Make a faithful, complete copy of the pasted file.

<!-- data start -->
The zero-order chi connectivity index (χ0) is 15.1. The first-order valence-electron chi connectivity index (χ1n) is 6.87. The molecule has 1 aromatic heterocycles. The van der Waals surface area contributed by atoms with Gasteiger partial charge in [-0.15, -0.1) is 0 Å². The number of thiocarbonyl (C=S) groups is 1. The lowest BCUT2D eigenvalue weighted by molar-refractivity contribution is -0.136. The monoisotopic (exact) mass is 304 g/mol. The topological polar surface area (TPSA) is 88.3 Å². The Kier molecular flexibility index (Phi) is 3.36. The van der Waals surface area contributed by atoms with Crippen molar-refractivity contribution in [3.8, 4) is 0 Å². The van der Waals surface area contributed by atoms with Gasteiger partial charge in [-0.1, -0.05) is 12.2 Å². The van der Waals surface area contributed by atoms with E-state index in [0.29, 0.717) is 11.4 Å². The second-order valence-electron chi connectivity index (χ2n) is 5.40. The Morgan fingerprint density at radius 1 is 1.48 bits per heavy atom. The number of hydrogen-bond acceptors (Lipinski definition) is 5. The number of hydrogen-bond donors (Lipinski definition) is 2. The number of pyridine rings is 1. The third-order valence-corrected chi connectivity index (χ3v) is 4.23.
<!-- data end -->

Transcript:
The zero-order chi connectivity index (χ0) is 15.1. The first-order valence-electron chi connectivity index (χ1n) is 6.87. The molecule has 1 aromatic heterocycles. The van der Waals surface area contributed by atoms with Gasteiger partial charge in [-0.15, -0.1) is 0 Å². The number of thiocarbonyl (C=S) groups is 1. The lowest BCUT2D eigenvalue weighted by molar-refractivity contribution is -0.136. The monoisotopic (exact) mass is 304 g/mol. The topological polar surface area (TPSA) is 88.3 Å². The Kier molecular flexibility index (Phi) is 3.36. The van der Waals surface area contributed by atoms with Crippen molar-refractivity contribution in [3.8, 4) is 0 Å². The van der Waals surface area contributed by atoms with Gasteiger partial charge in [-0.1, -0.05) is 12.2 Å². The van der Waals surface area contributed by atoms with E-state index in [0.29, 0.717) is 11.4 Å². The second-order valence-electron chi connectivity index (χ2n) is 5.40. The Morgan fingerprint density at radius 1 is 1.48 bits per heavy atom. The number of hydrogen-bond acceptors (Lipinski definition) is 5. The number of hydrogen-bond donors (Lipinski definition) is 2. The number of pyridine rings is 1. The third-order valence-corrected chi connectivity index (χ3v) is 4.23.